age:50
   };
   let emp2 = Employee {
      company:String::from("TutorialsPoint"),
      name:String::from("Kannan"),
      age:32
   };
   let elder = who_is_elder(emp1,emp2);
   println!("elder is:");

   //prints details of the elder employee
   display(elder);
}
//accepts instances of employee structure and compares their age
fn who_is_elder (emp1:Employee,emp2:Employee)->Employee {
   if emp1.age>emp2.age {
      return emp1;
   } else {
      return emp2;
   }
}
//display name, comapny and age of the employee
fn display( emp:Employee) {
   println!("Name is :{} company is {} age is {}",emp.name,emp.company,emp.age);
}
//declare a structure
struct Employee {
   name:String,
   company:String,
   age:u32
}

Output

elder is:
Name is :Mohtashim company is TutorialsPoint age is 50

Method in Structure

Methods are like functions. They are a logical group of programming instructions. Methods are declared with the fn keyword. The scope of a method is within the structure block.

Methods are declared outside the structure block. The impl keyword is used to define a method within the context of a structure. The first parameter of a method will be always self, which represents the calling instance of the structure. Methods operate on the data members of a structure.

To invoke a method, we need to first instantiate the structure. The method can be called using the structure's instance.

Syntax

struct My_struct {}
impl My_struct { 
   //set the method's context
   fn method_name() { 
      //define a method
   }
}

Illustration

The following example defines a structure Rectangle with fields − width and height. A method area is defined within the structure's context. The area method accesses the structure's fields via the self keyword and calculates the area of a rectangle.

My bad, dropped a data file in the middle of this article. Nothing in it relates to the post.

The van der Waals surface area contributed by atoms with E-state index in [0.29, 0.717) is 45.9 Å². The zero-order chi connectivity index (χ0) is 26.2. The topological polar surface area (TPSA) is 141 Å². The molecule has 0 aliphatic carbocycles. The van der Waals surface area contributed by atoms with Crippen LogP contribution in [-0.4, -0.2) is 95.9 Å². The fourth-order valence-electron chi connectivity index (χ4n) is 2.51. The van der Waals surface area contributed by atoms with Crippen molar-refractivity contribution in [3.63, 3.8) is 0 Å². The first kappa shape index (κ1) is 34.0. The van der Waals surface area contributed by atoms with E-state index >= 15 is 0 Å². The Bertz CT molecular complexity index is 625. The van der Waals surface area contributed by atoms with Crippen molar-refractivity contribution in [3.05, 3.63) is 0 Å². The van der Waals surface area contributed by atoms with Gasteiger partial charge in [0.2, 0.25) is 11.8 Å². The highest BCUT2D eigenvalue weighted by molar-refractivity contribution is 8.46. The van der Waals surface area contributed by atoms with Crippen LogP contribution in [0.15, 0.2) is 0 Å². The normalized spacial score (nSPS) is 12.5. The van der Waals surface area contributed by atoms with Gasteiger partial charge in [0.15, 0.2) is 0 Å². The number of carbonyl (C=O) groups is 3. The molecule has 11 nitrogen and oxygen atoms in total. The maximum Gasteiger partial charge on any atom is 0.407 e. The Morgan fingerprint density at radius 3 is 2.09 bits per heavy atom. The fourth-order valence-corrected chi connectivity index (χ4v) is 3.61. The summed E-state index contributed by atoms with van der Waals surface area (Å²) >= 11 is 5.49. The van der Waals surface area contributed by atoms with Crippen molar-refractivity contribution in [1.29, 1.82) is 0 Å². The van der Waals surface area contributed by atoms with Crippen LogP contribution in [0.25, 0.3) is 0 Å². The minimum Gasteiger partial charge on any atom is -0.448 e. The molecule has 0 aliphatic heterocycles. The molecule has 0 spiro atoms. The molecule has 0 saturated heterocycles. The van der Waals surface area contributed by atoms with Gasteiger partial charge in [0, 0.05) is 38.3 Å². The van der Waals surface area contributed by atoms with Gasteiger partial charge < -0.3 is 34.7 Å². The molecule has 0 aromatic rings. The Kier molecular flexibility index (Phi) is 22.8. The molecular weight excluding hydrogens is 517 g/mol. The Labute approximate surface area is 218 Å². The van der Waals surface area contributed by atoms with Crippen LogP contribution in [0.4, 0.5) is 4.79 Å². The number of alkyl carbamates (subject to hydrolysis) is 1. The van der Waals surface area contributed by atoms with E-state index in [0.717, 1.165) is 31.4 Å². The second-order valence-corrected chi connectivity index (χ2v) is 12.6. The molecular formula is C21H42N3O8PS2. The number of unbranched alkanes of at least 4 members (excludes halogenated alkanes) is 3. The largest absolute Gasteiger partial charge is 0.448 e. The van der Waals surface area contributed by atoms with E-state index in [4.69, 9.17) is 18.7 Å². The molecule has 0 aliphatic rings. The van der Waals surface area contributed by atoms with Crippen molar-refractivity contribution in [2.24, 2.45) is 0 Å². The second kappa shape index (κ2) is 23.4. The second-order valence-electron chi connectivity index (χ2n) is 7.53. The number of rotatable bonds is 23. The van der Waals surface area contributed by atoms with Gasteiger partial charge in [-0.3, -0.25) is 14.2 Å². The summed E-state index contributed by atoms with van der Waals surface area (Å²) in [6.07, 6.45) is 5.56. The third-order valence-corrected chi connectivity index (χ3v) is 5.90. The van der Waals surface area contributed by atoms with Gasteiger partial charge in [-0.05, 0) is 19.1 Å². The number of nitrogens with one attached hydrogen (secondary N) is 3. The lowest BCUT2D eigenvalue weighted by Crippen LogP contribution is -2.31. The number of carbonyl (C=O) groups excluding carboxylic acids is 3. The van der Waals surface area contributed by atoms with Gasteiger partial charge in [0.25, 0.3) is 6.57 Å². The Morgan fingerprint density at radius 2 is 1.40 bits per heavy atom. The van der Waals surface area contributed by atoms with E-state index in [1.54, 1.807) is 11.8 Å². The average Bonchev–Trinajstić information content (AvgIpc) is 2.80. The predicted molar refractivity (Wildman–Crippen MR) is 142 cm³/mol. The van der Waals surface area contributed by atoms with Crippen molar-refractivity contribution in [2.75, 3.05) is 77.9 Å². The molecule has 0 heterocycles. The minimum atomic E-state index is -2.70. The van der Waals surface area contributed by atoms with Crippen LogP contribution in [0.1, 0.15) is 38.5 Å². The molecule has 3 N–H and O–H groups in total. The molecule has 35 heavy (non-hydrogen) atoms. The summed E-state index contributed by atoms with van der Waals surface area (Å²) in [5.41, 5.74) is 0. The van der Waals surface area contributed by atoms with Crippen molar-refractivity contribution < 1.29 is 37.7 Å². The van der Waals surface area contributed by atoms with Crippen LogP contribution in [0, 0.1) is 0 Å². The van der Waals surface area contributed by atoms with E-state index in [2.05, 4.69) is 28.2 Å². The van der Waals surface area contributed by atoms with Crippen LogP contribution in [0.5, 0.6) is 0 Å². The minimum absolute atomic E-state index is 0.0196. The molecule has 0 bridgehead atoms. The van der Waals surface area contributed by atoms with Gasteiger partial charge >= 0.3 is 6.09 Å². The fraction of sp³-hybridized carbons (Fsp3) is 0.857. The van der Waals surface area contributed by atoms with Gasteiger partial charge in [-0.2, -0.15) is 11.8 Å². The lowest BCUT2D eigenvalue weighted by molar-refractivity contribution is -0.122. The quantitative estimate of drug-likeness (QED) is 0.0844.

//define dimensions of a rectangle
struct Rectangle {
   width:u32, height:u32
}

//logic to calculate area of a rectangle
impl Rectangle {
   fn area(&self)->u32 {
      //use the . operator to fetch the value of a field via the self keyword
      self.width * self.height
   }
}

fn main() {
   // instanatiate the structure
   let small = Rectangle {
      width:10,
      height:20
   };
   //print the rectangle's area
   println!("width is {} height is {} area of Rectangle 
   is {}",small.width,small.height,small.area());
}

Output

width is 10 height is 20 area of Rectangle is 200

Static Method in Structure

Static methods can be used as utility methods. These methods exist even before the structure is instantiated. Static methods are invoked using the structure's name and can be accessed without an instance. Unlike normal methods, a static method will not take the &self parameter.

Syntax - Declaring a static method

A static method like functions and other methods can optionally contain parameters.

impl Structure_Name {
   //static method that creates objects of the Point structure
   fn method_name(param1: datatype, param2: datatype) -> return_type {
      // logic goes here
   }
}

Syntax - Invoking a static method

The structure_name :: syntax is used to access a static method.

structure_name::method_name(v1,v2)

Illustration

The following example uses the getInstance method as a factory class that creates and returns instances of the structure Point.

//declare a structure
struct Point {
   x: i32,
   y: i32,
}
impl Point {
   //static method that creates objects of the Point structure
   fn getInstance(x: i32, y: i32) -> Point {
      Point { x: x, y: y }
   }
   //display values of the structure's field
   fn display(&self){
      println!("x ={} y={}",self.x,self.y );
   }
}
fn main(){
   // Invoke the static method
   let p1 = Point::getInstance(10,20);
   p1.display();
}

Output

x =10 y=20